In the existing system, anyone can access sensitive information of persons who took COVID-19 tests.

Person holding and checking something on a mobile phone. Only the person's hands and a part of the face can be seen.Representational image
Coronavirus Data Privacy Tuesday, November 10, 2020 - 18:01

A delayed COVID-19 test result of a Bengaluru resident accidentally led him to expose a massive data privacy loophole in the Karnataka government website (, which is meant to check test results. After failing to get a response from the officials concerned, Shashi Kumar put out a series of tweets, where he explained how anybody can obtain sensitive data about patients undergoing COVID-19 tests in the state, with just Specimen Referral Form or SRF number, which is issued at the time of testing.

“While I had given my samples on October 24, I did not get my results via text message as promised by the volunteer. So, I decided to check online. When I keyed in my SRF ID, it said my result was still awaited. I thought the website was faulty; so I put the next digit in the serial SRF ID, and found the result of another person,” Shashi Kumar told TNM.

He said that with the existing system, anybody can obtain sensitive details such as name, age and gender, among other specifics of a patient who had undergone a COVID-19 test by using their respective ID. If a patient is positive for coronavirus, his patient number and district ID are also given. 

The discrepancy here is the 13-digit SRF ID, which is a serial number. This means that these numbers are assigned sequentially or incrementally, and not system-generated or randomised. So, any individual, who was issued a number after taking the COVID-19 test or has access to another person’s SRF ID, can access the sensitive information about other patients, using the trial-and-error method. At the time of publishing this story, TNM could also view test results of multiple patients by using the next serial numbers of existing IDs.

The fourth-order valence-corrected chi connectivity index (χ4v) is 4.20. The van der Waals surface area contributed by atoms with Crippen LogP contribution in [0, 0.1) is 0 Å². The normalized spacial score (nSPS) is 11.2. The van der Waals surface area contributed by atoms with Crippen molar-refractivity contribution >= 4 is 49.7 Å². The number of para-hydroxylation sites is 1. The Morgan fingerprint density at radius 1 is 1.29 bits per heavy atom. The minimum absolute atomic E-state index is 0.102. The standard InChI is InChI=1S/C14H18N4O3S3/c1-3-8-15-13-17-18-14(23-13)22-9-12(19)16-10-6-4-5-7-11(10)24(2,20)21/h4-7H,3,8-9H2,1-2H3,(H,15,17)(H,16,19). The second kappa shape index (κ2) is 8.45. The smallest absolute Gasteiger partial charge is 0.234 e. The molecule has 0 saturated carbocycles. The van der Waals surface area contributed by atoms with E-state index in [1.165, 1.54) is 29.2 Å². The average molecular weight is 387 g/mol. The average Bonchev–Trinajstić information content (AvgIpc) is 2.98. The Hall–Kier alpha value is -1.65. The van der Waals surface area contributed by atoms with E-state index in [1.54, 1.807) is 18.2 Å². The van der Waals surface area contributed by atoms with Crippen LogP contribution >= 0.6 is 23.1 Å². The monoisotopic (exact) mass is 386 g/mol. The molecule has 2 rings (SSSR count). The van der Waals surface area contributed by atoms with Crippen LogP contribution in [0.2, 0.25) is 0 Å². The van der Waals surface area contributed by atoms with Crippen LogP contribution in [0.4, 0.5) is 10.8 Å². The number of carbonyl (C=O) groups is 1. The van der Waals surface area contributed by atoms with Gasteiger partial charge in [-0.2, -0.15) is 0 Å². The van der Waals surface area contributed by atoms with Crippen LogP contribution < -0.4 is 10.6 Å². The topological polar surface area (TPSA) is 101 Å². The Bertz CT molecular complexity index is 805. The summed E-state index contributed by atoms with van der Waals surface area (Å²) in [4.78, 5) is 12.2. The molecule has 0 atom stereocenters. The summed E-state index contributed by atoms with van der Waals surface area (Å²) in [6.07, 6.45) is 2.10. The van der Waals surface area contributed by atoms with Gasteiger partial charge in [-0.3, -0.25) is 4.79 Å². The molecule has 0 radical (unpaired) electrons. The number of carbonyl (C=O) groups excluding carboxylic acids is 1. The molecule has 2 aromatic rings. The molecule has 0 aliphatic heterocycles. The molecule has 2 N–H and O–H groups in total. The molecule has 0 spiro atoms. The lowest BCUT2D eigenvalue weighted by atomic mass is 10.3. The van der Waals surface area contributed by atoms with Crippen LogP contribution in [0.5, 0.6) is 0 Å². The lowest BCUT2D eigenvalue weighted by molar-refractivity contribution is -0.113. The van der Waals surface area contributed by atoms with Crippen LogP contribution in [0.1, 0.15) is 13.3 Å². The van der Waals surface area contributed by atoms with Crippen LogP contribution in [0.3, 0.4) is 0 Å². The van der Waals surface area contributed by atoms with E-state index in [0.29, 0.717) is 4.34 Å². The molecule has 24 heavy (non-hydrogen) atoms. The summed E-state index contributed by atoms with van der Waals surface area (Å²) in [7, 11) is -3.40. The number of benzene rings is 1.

Although the phone numbers of the individuals are not visible instantly, one can still access it through a simple, one-step process. However, the phone number detail has now been removed from the database after TNM brought the issue to the notice of the authorities. 

“Why should this happen? How can such sensitive information like health data be made public? This level of incompetence is appalling. This could have been avoided with a one-time password-based authentication. The problem is that one can get information about another person by manually trying every possible digit one can think of. Somebody who can write a simple code can get data of all the patients as the API (application programming interface) is public.” 

Shashi said that other than a breach of confidentiality, this can also lead to fraudsters misusing the data and targeting vulnerable people, especially senior citizens, in many ways, by claiming to be a government official. 

Gagan Jain, the Chief Executive Officer of Cyber Safe Bangaluru and a cybersecurity expert, also agreed that there was a problem with how the data can be accessed. He said, "In India, currently we don't have a law specific to protecting individual's data. So, there is no legal concern, but certainly, this is an ethical issue,” he said. 

"The issue can be solved by employing an authentication factor to it like an OTP or a password-based system. This would also prevent anybody from collecting data in bulk," he added.

When TNM reached out to senior IAS officer Munish Moudgil, who is heading the COVID-19 War Room in the state, he acknowledged the issue and said, “We are examining the matter. The tech team is at it. We will fix the issue, if any.”

Earlier in March, the Karnataka government was criticised for making addresses of those under home quarantine public.

Read: Karnataka makes addresses of quarantined residents public, raises privacy concerns